“Is Moscow behind the destroyed dam?,” asks the Belgian daily DeMorgen on today’s front page. Yesterday, the dam of the Kakhovka power plant was breached in the Kherson region of Ukraine, unleashing massive floodwaters in the area. Ukraine and Russia are accusing each other of destroying the infrastructure, which supplies water to Crimea and is used to cool off the Zaporizhzhia nuclear plant.


12.91 million

In China, a record-breaking 12.91 million students began the “gaokao” college entrance exam today, 980,000 more than the previous year. Pressure to perform is intense as Chinese youth employment is high and scoring well in the two-day long exam is students’ one shot to get into the country’s top universities. In preparation for the infamous exam, cities have banned cars from honking and installed facial recognition technology against cheating.


AI is good for education — and bad for teachers who teach like machines

Despite fears of AI upending the education and the teaching profession, artificial education will be an extremely valuable tool to free up teachers from rote exercises to focus on the uniquely humanistic part of learning. Julián de Zubiría Samper for Colombian daily El Espectador.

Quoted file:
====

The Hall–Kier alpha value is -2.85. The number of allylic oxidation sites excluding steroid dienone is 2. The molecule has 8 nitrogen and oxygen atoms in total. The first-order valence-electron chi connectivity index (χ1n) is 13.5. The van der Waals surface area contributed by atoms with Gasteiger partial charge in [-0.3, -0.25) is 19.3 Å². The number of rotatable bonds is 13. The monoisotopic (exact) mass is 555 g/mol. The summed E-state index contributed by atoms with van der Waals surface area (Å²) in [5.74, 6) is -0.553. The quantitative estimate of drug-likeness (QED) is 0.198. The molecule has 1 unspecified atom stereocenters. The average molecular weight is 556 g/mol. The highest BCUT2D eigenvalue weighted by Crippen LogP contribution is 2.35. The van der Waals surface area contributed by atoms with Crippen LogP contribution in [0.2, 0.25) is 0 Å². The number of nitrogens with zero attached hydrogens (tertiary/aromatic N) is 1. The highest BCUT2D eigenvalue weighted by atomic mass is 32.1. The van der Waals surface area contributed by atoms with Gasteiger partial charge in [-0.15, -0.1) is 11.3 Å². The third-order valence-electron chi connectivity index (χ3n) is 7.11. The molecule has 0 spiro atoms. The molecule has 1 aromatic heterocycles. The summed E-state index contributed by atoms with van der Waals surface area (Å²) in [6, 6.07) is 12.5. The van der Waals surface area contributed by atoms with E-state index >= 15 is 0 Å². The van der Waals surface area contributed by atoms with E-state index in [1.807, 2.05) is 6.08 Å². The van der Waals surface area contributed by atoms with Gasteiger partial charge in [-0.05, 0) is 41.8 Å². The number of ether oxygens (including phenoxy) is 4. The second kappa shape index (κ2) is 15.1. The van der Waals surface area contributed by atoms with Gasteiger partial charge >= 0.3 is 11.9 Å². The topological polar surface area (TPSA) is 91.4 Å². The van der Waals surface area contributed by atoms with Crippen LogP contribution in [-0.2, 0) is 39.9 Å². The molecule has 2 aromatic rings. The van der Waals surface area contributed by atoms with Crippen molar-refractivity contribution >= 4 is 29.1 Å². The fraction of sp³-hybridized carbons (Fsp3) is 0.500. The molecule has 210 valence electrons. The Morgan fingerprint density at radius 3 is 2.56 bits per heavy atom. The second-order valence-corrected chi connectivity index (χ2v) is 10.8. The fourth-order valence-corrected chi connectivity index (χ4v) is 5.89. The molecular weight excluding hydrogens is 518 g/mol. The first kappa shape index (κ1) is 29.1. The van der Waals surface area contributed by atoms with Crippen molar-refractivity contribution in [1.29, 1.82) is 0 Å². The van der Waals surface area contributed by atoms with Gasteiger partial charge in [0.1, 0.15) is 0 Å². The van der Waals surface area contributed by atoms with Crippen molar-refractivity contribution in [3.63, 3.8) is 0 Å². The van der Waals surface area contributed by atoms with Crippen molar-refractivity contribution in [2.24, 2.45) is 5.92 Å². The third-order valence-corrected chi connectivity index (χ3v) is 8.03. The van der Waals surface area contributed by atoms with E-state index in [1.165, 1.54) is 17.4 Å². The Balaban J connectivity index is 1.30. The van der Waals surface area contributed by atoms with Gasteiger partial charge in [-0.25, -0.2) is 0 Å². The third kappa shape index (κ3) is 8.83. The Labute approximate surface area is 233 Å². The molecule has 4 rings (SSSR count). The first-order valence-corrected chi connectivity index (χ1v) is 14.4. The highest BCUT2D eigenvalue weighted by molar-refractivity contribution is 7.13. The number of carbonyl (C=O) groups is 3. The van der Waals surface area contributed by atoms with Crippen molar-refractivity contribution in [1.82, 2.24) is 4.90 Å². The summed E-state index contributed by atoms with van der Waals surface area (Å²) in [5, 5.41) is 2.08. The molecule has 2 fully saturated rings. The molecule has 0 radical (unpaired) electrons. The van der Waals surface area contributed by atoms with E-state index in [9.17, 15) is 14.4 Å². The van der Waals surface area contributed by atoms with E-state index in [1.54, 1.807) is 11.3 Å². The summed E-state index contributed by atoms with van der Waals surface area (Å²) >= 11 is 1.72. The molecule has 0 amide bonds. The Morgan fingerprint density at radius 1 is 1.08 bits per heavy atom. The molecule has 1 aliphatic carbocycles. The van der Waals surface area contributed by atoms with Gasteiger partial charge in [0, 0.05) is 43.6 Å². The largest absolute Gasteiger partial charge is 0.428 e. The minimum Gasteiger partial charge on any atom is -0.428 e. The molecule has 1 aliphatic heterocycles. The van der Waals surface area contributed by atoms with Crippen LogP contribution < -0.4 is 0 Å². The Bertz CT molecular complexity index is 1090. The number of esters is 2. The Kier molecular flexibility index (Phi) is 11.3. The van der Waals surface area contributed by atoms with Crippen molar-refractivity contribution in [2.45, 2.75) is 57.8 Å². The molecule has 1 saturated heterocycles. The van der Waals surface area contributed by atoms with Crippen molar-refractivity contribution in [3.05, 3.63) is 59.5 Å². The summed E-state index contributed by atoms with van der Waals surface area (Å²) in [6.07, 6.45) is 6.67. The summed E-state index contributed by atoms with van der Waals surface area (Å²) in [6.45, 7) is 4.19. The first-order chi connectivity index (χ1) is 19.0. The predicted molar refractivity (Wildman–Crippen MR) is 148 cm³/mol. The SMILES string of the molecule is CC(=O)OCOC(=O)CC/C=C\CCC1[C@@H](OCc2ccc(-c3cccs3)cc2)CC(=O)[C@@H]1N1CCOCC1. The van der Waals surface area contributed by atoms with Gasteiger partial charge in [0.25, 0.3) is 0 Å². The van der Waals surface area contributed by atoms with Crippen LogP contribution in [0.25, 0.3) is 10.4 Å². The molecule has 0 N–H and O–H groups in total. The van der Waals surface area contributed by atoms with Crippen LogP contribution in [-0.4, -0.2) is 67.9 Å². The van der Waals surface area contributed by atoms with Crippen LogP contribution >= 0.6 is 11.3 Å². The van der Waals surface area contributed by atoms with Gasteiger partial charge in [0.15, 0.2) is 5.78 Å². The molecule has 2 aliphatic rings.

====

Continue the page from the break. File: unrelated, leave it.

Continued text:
💻 Early in 2023, Microsoft tycoon Bill Gates included teaching among the professions most threatened by Artificial Intelligence (AI), arguing that a robot could, in principle, instruct as well as any school-teacher. While Gates is an undoubted expert in his field, one wonders how much he knows about teaching.

👩🏫 The pandemic showed what some technological optimists like Gates could not understand: that good education is not about quantitative learning, but development. It involves teamwork, communication, interaction, and even emotion and artistry. That means people gathered in a classroom.